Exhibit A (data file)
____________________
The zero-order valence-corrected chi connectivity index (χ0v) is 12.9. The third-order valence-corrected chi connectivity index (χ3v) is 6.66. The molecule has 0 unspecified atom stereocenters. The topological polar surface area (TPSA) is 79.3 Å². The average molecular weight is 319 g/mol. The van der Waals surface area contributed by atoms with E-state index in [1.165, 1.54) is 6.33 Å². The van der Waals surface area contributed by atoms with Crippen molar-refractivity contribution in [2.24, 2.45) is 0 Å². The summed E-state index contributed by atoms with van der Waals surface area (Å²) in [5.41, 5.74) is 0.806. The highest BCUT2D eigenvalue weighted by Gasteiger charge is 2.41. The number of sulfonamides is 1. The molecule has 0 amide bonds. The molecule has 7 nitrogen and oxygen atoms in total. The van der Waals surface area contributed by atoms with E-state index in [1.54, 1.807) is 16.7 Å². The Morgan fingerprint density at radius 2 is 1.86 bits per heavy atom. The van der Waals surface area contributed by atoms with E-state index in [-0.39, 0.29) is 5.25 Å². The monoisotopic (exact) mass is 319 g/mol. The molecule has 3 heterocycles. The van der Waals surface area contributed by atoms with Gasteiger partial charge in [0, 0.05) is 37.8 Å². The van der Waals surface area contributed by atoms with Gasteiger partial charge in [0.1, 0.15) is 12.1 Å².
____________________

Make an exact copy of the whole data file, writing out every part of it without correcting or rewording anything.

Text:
The zero-order valence-corrected chi connectivity index (χ0v) is 12.9. The third-order valence-corrected chi connectivity index (χ3v) is 6.66. The molecule has 0 unspecified atom stereocenters. The topological polar surface area (TPSA) is 79.3 Å². The average molecular weight is 319 g/mol. The van der Waals surface area contributed by atoms with E-state index in [1.165, 1.54) is 6.33 Å². The van der Waals surface area contributed by atoms with Crippen molar-refractivity contribution in [2.24, 2.45) is 0 Å². The summed E-state index contributed by atoms with van der Waals surface area (Å²) in [5.41, 5.74) is 0.806. The highest BCUT2D eigenvalue weighted by Gasteiger charge is 2.41. The number of sulfonamides is 1. The molecule has 0 amide bonds. The molecule has 7 nitrogen and oxygen atoms in total. The van der Waals surface area contributed by atoms with E-state index in [1.54, 1.807) is 16.7 Å². The Morgan fingerprint density at radius 2 is 1.86 bits per heavy atom. The van der Waals surface area contributed by atoms with E-state index in [-0.39, 0.29) is 5.25 Å². The monoisotopic (exact) mass is 319 g/mol. The molecule has 3 heterocycles. The van der Waals surface area contributed by atoms with Gasteiger partial charge in [0, 0.05) is 37.8 Å². The van der Waals surface area contributed by atoms with Gasteiger partial charge in [0.1, 0.15) is 12.1 Å².